Education And Debate

Mind the gap: the policy response to the NHS nursing shortage

BMJ 2002; 325 doi: https://doi.org/10.1136/bmj.325.7363.541 (Published 07 September 2002) Cite this as: BMJ 2002;325:541
  1. Belinda Finlayson, research officer (Bfinlayson@kehf.org.uk),
  2. Jennifer Dixon, director,
  3. Sandra Meadows, visiting fellow,
  4. George Blair, adviser on workforce issues
  1. Health Care Policy Programme, King's Fund, London W1G 0AN
  1. Correspondence to: B Finlayson
  • Accepted 1 May 2002

The British government has launched local and national initiatives to tackle the problems of recruiting and retaining nursing staff. But will these be sufficient to resolve the current crisis?

Difficulties in recruiting and retaining key workers are severely hampering the quality of service the NHS can provide and the progress towards “modernisation.” In our other article published in this same issue, we outline the extent of recruitment and retention problems in the nursing and midwifery workforce. Here, we describe the main initiatives for England introduced by the government to tackle the problems and the new administrative machinery to implement them. We discuss whether these initiatives will be adequate.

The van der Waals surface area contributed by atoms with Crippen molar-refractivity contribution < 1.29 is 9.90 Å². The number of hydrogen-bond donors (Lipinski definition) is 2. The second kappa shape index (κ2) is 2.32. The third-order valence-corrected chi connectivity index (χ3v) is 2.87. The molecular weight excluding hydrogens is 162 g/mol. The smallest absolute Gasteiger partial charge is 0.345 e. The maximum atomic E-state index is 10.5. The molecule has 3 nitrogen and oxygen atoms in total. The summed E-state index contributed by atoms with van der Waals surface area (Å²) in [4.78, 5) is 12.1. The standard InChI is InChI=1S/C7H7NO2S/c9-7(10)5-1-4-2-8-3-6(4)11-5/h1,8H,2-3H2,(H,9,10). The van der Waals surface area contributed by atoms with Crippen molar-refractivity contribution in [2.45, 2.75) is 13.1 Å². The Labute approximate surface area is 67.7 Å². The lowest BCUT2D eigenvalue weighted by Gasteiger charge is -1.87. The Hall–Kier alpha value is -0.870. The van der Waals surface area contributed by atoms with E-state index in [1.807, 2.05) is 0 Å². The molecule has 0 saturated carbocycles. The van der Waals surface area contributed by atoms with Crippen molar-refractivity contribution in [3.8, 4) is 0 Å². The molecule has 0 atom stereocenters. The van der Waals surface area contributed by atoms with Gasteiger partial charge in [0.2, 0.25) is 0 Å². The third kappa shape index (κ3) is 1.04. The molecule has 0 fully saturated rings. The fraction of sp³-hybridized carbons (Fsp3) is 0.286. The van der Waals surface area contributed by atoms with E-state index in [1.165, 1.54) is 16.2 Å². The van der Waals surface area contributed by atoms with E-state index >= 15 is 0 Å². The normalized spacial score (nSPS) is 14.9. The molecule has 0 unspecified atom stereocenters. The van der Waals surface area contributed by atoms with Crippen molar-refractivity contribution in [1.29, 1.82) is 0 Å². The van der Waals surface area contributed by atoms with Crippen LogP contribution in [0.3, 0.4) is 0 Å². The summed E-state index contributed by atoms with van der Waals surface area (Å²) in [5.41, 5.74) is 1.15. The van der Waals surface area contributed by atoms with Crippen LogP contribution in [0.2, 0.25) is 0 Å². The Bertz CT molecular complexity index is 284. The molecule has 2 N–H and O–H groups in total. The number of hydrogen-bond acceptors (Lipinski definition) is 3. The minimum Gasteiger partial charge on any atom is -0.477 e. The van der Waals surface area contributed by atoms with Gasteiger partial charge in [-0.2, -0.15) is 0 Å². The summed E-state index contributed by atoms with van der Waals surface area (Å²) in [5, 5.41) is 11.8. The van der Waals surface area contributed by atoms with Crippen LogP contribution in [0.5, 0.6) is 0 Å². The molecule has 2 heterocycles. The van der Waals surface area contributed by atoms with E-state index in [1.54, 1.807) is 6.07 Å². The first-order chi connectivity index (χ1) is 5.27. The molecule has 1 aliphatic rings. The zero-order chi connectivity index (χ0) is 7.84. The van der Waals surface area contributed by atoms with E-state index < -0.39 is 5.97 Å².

Summary points

  • Problems in recruiting and retaining nurses are hampering the “modernisation” of the NHS

  • Universities are struggling to fill places on nursing diploma and degree courses so are recruiting students from overseas

  • New NHS workforce development confederations have the potential to resolve recruitment and retention problems but face substantial obstacles

  • The existing range of national initiatives may not resolve the crisis fast enough

  • More widespread or radical solutions may need to be considered

Government policies

The underlying causes of recruitment and retention can be grouped under four broad headings: pay and the cost of living; the changing nature of the job; feeling valued; and the availability of other employment opportunities.1 Recent government policies to tackle these problems relate to the first three. We consider the main initiatives outlined in the NHS Plan and the white paper Improving Working Lives. 2 3

Pay and cost of living

The government has sought to improve nurses' salaries through a series of annual increases and special allowances. From 1 April 2001, nurses received a basic pay increase of 3.7%. Senior nurses (including charge nurses, ward sisters, and nurse specialists), on whom the government was dependent to implement key aspects of the NHS Plan, …

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